News 12th May 2016

OGN statement on the UK Open Government National Action Plan 2016-18

by Tim Hughes

Tim is coordinator of the UK Open Government Network.

Statement from the UK Open Government Network steering committee on the publication of the UK Open Government National Action Plan 2016-18


Open government is the simple but powerful idea that governments and institutions work better for citizens when they are transparent, engaging and accountable. It is not a set of lofty principles, but the building block for a more democratic, equal and sustainable society.

The consequences of opaque and unaccountable government are clear to see. Secrecy enables corruption, injustice, and negligence to go unchecked. The release of the Panama Papers revealed the scale of global resources hidden in secretive tax havens. Detailed investigations have shown the extent of UK property bought with dirty money by shadow companies. Lobbying scandals have revealed how vested interests seek to influence public decision-making. Public scandals, from Hillsborough to Mid-Staffordshire, have demonstrated the devastating consequences of unaccountable secrecy.

The UK Open Government Network (the OGN) was established by civil society in 2011 in response to the UK joining the Open Government Partnership. Since then we have sought to build a broad coalition of active citizens and civil society organisations to secure robust and ambitious open government reforms. In preparation for this action plan, we crowdsourced an Open Government Manifesto outlining 28 proposals as draft commitments. Via an online platform and a series of workshops, we heard from over 250 members of civil society on their priorities for reform, including opening up public contracting, government budgets, devolution deals, public service delivery, state surveillance and company ownership.

We welcome the progress made on a number of the OGN’s priorities in this National Action Plan, and particularly endorse the progress on open contracting, beneficial ownership transparency and parliamentary openness. We trust that the shift to a rolling action plan will enable us to add commitments and milestones to continue to increase the ambition and comprehensiveness of the plan over the next two years. There are a number of areas of open government that are important to the OGN that are not included in the plan. These include open budgeting, lobbying transparency and transparency of surveillance. We will continue to push the government to make reforms in these areas.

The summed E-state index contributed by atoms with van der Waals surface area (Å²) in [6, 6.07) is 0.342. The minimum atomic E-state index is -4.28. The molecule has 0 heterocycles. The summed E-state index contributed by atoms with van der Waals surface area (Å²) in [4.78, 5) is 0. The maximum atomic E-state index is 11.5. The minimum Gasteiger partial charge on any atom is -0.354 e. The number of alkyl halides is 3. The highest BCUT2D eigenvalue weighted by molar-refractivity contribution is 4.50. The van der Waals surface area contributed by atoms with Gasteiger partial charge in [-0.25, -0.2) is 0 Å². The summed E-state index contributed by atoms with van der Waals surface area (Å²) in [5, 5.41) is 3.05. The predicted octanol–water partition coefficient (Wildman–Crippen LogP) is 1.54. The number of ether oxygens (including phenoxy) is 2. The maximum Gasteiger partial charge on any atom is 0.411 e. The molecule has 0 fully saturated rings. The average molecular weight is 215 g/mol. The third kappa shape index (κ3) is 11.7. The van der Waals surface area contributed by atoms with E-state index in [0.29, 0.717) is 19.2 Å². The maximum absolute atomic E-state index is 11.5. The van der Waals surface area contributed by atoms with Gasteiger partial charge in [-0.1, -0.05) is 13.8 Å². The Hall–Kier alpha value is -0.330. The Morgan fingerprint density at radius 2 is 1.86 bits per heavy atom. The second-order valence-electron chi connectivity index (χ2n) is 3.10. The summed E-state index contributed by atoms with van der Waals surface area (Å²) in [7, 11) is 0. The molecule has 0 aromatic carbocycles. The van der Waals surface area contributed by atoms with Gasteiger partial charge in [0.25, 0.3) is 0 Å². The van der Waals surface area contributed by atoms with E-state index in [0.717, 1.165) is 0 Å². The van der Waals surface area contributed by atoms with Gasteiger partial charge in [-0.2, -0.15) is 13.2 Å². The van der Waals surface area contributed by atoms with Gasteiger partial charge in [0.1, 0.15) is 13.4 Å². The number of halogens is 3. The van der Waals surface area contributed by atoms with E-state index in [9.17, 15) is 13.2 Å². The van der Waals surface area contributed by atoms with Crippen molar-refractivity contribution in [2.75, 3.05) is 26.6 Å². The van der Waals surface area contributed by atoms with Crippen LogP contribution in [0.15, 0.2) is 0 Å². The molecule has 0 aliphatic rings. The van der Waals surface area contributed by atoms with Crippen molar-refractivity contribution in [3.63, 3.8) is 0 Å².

We commend the collaborative approach taken to develop this action plan, and particularly welcome the partnership with civil society, devolved governments and parliaments. This approach, although challenging at times, has resulted in a stronger set of commitments and will help to drive progress across the UK’s nations.

Good open government reforms secure significant and lasting change to the way government and wider society operates, transferring power from the powerful to the powerless, and ensuring that decision makers are responsive and accountable to citizens. Too often governments can use the language of openness as a facade to cover inaction or regression on critical issues.

Governments in the UK are not exempt from this, and we must ensure that openness and accountability are embedded across its institutions. We will continue to collaborate with and hold government to account for its progress.

UK Open Government Network steering committee

Andy Williamson, Democratise
Anthony Zacharzewski, The Democratic Society
Claire Schouten, International Budget Partnership
Colm Burns, Northern Ireland Open Government Network
Lucy McTernan, SCVO and Scotland Open Government Network
Martin Tisne, The Omidyar Network
Rachel Davies, Transparency International UK
Simon Burall, Involve
Tim Davies, Practical Participation
Tim Hughes, UK Open Government Network coordinator

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